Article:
Gabbeh rugs are woven by the nomadic Qashqai tribal people around Shiraz in the southern part of Iran. The Qashqai / Kashgai are nomads whose herds of sheep and goats produce the excellent fibre used in the wool rugs they weave.
The word Gabbeh literally means unclipped and refers to the weave. Gabbeh rugs are usually flat-woven from high-quality local wool with loose piles. Gabbeh rugs are very thick, soft, and luxurious to the touch. Gabbeh rugs can have up to 100 knots per square inch. The warps and wefts of Gabbeh rugs are both wools.
Each Gabbeh rug is a totally unique one of a kind work of art, no design being reused. The geometric patterns feature a very plain yet distinctive design with one or two small figures. All of the patterns on Gabbeh rugs are extremely simple and geometric. Birds and people may appear in newer rugs. The designs on Gabbeh wool rugs are completely uncluttered with large fields, bold stripes and geometric human or animal shapes. The colour palette is very harmonious in soft greens, light blue, and khaki. Newer Gabbeh rugs may feature bolder shades of red, yellow, and ivory.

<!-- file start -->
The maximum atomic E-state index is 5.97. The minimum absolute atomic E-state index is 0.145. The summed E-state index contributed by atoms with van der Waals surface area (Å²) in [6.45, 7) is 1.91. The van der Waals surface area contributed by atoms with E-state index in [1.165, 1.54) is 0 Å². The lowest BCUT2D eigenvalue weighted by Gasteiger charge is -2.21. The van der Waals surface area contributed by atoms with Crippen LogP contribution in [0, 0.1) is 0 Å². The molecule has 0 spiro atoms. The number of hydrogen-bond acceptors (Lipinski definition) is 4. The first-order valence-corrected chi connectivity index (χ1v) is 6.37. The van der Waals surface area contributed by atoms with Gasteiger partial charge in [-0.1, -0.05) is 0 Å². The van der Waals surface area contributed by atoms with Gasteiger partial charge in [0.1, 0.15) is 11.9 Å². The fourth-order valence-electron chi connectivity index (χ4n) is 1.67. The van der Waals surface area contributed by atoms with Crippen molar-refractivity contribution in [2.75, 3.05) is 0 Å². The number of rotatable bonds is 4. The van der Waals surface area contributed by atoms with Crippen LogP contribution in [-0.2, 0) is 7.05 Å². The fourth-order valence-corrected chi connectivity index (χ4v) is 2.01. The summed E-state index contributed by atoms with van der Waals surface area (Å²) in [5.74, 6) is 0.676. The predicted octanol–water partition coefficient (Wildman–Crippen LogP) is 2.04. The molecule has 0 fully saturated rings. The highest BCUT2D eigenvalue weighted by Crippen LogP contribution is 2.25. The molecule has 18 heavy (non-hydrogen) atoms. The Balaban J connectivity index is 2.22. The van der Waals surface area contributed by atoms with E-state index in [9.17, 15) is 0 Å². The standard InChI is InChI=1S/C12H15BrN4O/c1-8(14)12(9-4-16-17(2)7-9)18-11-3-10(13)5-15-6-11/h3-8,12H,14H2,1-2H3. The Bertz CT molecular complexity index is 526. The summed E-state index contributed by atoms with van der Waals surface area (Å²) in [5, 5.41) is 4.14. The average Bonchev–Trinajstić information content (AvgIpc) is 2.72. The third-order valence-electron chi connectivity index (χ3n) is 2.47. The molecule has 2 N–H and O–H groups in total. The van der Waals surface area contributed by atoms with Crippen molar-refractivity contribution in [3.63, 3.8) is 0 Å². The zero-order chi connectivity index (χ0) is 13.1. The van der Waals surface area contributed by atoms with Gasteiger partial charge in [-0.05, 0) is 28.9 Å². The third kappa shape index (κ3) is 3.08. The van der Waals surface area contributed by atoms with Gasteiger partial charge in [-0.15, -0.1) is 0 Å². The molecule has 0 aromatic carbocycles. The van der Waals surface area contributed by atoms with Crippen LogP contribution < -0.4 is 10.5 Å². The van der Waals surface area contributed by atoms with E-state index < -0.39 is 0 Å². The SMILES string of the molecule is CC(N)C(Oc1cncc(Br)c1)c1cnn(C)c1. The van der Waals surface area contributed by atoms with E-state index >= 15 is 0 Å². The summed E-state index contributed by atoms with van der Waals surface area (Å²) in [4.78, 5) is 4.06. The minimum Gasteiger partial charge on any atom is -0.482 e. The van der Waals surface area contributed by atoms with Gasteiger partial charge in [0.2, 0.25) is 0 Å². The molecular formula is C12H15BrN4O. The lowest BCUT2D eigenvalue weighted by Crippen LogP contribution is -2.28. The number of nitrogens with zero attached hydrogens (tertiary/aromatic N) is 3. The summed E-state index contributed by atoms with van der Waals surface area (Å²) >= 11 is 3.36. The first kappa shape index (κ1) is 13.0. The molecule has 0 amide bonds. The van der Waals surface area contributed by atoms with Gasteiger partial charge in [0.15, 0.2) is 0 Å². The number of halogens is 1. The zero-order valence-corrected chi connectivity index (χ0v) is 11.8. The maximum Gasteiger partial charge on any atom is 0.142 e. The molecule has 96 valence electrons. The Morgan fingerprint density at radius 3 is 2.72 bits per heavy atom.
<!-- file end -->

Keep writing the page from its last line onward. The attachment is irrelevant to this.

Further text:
Gabbeh rugs are renowned for their superb quality of materials, craftsmanship and durability. Although look-a-like Gabbeh rugs are produced in Pakistan, India, China, and Turkey, their quality cannot be duplicated. Most Gabbeh rugs are small.
The simplicity of the design lends itself to more modern and contemporary décor. Gabbeh rugs are a favourite among those with eclectic tastes and for those who believe that less is more. A Gabbeh rug may be telling a story, depicting a landscape or scene, or maybe even conveying emotion and are often a favourite of many contemporary designers because of their beauty and simplicity.